Did Unbreakable Kimmy Schmidt have the ending it deserved?
As Unbreakable Kimmy Schmidt comes to an end, part two of season four takes a minute to look over the events of the past four seasons and beyond, whilst maintaining the wickedly funny situational gags that show has become known for.
Part two continues Unbreakable Kimmy Schmidt‘s exploration into #MeToo – though it feels more dated now than it did when part one came out in 2018. Kimmy is in Love Square sees Titus deciding whether to go on record about Weinstein-esque puppet’s sexual harassment. Perhaps the funniest joke of that episode is ‘Ronan Farrow’, and whilst Titus’ decision about going on record is handled sensitively – comedy has now done #MeToo to death. It’s possibly the only element of the show which may have gone down better if the entire season had been released back in May 2018.
Otherwise, the rapid fire gag style doesn’t let up for even a second as season four challenges the existing joke per minute ratio that the previous seasons set the bar with. That’s the thing about Unbreakable Kimmy Schmidt – it’s so funny. Sometimes, it’s almost too funny. There are moments when you feel the need to pause and rewind because you were too busy laughing at Titus’ quip to even hear Lillian’s even funnier comeback. Binge-watching culture actually brings out the best in Unbreakable Kimmy Schmidt, like many other comedies nowadays, because it allows us to retain information that is so often referenced and referred back to in the form of jokes.
Season four, part two relies particularly heavily on these self-referential jokes. Fey and Carlock are focusing on wrapping everyone’s stories up and not leaving any loose ends. This is never more explicit than in Sliding Van Doors, an hour long episode which explores what may have become of Kimmy, Titus, Jacequeline and Lillian had each of them had a sliding doors moment. Though the winner of best joke in that episode may have to be given to the unseen Sliding Doors film (‘hold that sliding door!’), the crossover of all of their lives reminisce over the events of the last four seasons.
As funny as Sliding Van Doors is, it also felt like a necessary exploration for the audience and Kimmy to experience. The entire show has, from day one, been about Kimmy dealing with her trauma in different ways, but there hasn’t been an explicit conversation about what Kimmy’s life would have looked like if she hadn’t got in the Reverend’s van that day. It turns out that life would have been very different, but Kimmy still would have found reasons and excuses not to live her dreams. The final message is loud and clear – you are in charge of your own destiny. Only you can make your life what you want it to be. Of course, Unbreakable Kimmy Schmidt isn’t comparing having a cheating husband and not getting to go to London to being kidnapped for nine years (although being in a coma isn’t great either), but it is saying that the grass isn’t always that much greener. Only you can make it green in the first place. Though the Cosmotology story-line is too good to have only been imagined – Gretchen as David Miscavige? Yes please!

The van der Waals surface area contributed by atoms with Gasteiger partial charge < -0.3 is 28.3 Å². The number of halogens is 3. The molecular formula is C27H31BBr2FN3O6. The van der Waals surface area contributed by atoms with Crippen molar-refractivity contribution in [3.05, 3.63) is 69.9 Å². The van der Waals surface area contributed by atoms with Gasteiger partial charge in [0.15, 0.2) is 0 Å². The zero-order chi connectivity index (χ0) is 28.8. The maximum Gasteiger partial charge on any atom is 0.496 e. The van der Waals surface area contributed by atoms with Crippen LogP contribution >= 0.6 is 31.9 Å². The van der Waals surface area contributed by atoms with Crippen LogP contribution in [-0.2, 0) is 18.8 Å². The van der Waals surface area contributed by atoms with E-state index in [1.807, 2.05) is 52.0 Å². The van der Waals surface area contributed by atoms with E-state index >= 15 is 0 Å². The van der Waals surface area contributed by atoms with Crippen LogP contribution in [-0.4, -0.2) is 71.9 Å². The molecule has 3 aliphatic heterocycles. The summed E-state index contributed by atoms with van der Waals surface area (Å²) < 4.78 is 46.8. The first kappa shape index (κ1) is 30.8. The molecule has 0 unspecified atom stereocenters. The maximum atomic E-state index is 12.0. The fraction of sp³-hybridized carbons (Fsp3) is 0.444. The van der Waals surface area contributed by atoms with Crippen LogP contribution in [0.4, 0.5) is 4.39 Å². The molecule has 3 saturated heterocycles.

Carlock and Fey created a comedy, but it’s the heart and soul of Unbreakable Kimmy Schmidt that became the most surprising and gratifying element of the show. They may have initially started as stereotypes but Unbreakable Kimmy Schmidt‘s ensemble cast have all become real, tangible characters that the audience care deeply about. As selfish as Titus and Jacqueline can be and as nonsensical as Lillian and Kimmy can be, the four of them extend their hands to one another time and time again, reminding us that this is really what Kimmy Schmidt is about.
Nothing makes this clearer than Donna Maria shows up in Kimmy Fights a Fire Monster. Donna Maria, now owner of a string of restaurants, is not interested in continuing any kind of relationship with Kimmy – she wants to ignore her time in the bunker and move on with her life. However, Donna Maria’s own unprocessed trauma rears it’s head when her and Kimmy both beat up the restaurant mascot mistaking it for the Reverand’s ‘fire monster’. Realising that Kimmy is one of the only people in the world who understands what it’s like to have this kind of PTSD, Donna Maria resolves to call her next time she is in New York.
So much of Unbreakable Kimmy Schmidt has focused on Kimmy learning and re-learning that the bunker will be with her for life. For a comedy, it has so much to say about group trauma, learning to live with it and how to move on with ones life. It’s one of the things that makes Unbreakable Kimmy Schmidt stand head and shoulders above other sitcoms.
It’s undeniably a good thing that Unbreakable Kimmy Schmidt has ended on a high note. Far too many series live on long past their sell-by date, but this is not the case for our friends Kimmy, Titus, Lillian and Jacqueline. With 13 episodes per season, there was never time for it to jump the shark. It’s also the only show that can get away with showing the audience a ‘four years later’ segment’ – we need to know that everyone is going to be okay. Titus got his Broadway debut (both with conspiracy-riddled Cats and then with his dream role in The Lion King), Jacqueline becomes a successful agent, Lillian becomes the voice of the MTA (though I also think being a ghost haunting a gentrified neighbourhood would have been just as good) and Kimmy got her book out into the world, with a theme park to match. Having Lisa Kudrow turn up as Kimmy’s mother right at the end was a nice touch – if only to show that Kimmy no longer needs Lori-Anne’s to be a mother to her because she’s on track to her own personal happiness.
Though it’s sad to wave goodbye, it’s better to end with a smile than to become tired of a show you once loved so much. Farewell Kimmy, you’ve made us all better people.